Summertime in the Lowcountry means heat, sweat and discomfort. There will be days when even the shadiest piazza or broadest beach house porch are the site of nothing but still air and blistering heat.
The answer, of course, is air conditioning. To lock ourselves inside a room and sit in shirt-sleeves, cushioned by artificially-chilled air. We are indebted to Willis Carrier, the sage of the psychometric, and his heat-vanquishing, humidity controlling, air circulating wonder for making life bearable in these parts, right?
Well, your old friend Rollover says “phooey.”
Now before you roll your eyes and think I’m going to dive into a “what air conditioning hath wrought” screed, decrying the cultural upheaval it brought to the South — eradicating the sleeping porch; swapping the primed-for-socializing rocking chair on the front porch to a La-z-boy cloistered inside; permitting Yankee snowbirds to nest here year round.
Heck, if the demand for mortuary services wasn’t so reliably steady, funeral homes would have likely gone the way of their clientele after A/C assassinated the cardboard church fan, their principal forum for advertising.
But what really sticks in my craw about air conditioning is that South Carolina’s pioneering place in its story has been mostly forgotten — or even worse, lied about.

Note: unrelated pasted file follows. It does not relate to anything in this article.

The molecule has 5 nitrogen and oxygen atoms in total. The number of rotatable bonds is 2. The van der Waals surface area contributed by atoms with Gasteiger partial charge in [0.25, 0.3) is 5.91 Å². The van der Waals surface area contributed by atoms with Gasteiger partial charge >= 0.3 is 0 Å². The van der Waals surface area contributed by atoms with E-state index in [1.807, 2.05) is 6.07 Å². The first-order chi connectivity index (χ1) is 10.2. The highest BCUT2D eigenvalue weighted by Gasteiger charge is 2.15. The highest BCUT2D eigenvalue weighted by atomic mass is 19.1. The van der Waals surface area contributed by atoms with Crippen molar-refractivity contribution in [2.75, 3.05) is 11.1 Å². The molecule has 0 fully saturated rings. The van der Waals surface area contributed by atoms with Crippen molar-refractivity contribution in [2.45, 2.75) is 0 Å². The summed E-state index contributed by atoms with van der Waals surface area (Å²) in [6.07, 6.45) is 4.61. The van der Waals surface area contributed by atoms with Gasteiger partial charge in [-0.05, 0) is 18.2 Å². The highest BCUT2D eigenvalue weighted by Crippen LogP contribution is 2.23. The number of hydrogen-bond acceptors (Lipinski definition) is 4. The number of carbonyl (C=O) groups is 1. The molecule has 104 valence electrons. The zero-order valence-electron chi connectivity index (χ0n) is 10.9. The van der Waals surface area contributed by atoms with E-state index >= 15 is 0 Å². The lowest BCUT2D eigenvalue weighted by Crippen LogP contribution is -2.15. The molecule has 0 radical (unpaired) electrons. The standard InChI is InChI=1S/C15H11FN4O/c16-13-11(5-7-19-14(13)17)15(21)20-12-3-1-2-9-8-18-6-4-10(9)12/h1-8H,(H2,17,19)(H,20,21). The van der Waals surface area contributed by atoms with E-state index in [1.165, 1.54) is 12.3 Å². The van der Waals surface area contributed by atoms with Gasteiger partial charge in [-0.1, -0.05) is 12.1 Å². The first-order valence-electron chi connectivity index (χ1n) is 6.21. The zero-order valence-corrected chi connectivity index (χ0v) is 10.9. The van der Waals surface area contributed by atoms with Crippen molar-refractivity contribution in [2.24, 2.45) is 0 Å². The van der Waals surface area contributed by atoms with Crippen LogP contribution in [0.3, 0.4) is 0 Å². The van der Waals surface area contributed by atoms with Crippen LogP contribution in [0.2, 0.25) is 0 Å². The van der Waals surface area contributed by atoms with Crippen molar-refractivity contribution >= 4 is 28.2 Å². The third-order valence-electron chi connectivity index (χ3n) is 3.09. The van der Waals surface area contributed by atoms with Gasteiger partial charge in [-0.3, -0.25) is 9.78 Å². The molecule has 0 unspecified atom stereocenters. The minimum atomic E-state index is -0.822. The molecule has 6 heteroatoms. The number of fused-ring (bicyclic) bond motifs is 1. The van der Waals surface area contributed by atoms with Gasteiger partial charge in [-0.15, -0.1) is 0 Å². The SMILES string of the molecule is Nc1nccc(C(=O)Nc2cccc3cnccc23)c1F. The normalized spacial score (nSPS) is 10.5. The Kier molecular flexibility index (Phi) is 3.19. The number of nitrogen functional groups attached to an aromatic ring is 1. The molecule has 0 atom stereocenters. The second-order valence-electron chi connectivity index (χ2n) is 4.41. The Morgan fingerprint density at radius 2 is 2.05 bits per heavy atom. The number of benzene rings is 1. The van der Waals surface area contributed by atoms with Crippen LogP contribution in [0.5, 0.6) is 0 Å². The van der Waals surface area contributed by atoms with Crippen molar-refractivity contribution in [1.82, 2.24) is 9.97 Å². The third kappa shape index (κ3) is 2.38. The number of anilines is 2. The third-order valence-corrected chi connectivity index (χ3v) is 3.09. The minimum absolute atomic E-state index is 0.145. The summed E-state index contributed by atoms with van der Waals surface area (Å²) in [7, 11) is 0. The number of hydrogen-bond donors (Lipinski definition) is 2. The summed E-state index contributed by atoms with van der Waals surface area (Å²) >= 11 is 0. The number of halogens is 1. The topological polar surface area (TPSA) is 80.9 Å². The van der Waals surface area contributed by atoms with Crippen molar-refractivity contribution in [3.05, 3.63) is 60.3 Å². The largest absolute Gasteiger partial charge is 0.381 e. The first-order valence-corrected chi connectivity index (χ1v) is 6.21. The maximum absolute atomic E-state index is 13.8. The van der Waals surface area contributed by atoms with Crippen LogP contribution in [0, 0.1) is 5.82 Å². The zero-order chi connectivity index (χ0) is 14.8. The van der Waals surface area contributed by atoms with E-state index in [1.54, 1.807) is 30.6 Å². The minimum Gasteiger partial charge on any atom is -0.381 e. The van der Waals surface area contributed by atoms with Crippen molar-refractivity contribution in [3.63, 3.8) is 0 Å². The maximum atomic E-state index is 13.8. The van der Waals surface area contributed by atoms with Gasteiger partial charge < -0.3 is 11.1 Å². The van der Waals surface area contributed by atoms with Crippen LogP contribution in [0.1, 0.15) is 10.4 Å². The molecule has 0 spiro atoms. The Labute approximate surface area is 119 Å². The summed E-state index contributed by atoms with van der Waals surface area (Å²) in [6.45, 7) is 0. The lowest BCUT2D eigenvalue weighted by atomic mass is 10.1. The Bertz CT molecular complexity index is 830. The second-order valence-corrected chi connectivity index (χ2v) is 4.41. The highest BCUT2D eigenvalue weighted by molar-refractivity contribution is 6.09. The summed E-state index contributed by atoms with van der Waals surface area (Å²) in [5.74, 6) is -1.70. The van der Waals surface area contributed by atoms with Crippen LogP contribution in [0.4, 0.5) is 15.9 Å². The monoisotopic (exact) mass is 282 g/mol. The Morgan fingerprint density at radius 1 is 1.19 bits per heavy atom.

You see, while Mr. Carrier made air conditioning a commercial success, it was a keen-witted South Carolinian (a Charlestonian to boot!) that pioneered the principal method of cooling used today. That fellow was one John Gorrie, born here in 1803, the son of hardy Scottish immigrants. His family eventually moved to Columbia, where a single summer afternoon was surely enough to impel him to invent artificial cooling.
It was enough to move north, as he went to Western New York to study to become a physician. He returned home to Abbeville and went into practice, but soon moved even further south to the busy Gulf port of Apalachicola, Florida. It was there, while serving as a doctor in the Marine Hospital, that he decided cold air could prevent the great warm-weather diseases of malaria and yellow fever.
He first attempted to keep patients cool with compressed air, but when he noticed the compressor’s intake pipe was prone to freeze over when run too long, The sharp-witted Scot used his powers of observation and cogitation to design and build the first modern air conditioner. Sure, you wouldn’t want it attached to the side of your house — it was a big, steam-driven thing with brine water for coolant and a wee tendency to leak or freeze up.
With an appropriately cool beverage or two in me, I’d talk about the machine’s demise — when he tried to bring it to market in the 1850s, the New England ice shipping industry was as powerful and menacing as those Richmond tobacco fellows John Grisham used to write novels about. Gorrie never saw financial gain from his invention and Southerners continued to suffer vicious temps well into the 20th century.
Of course, we had our ways to beat the heat, some decidedly cooler than a shade tree or a church fan. A few summer suggestions:
Rollover’s Old Fashioned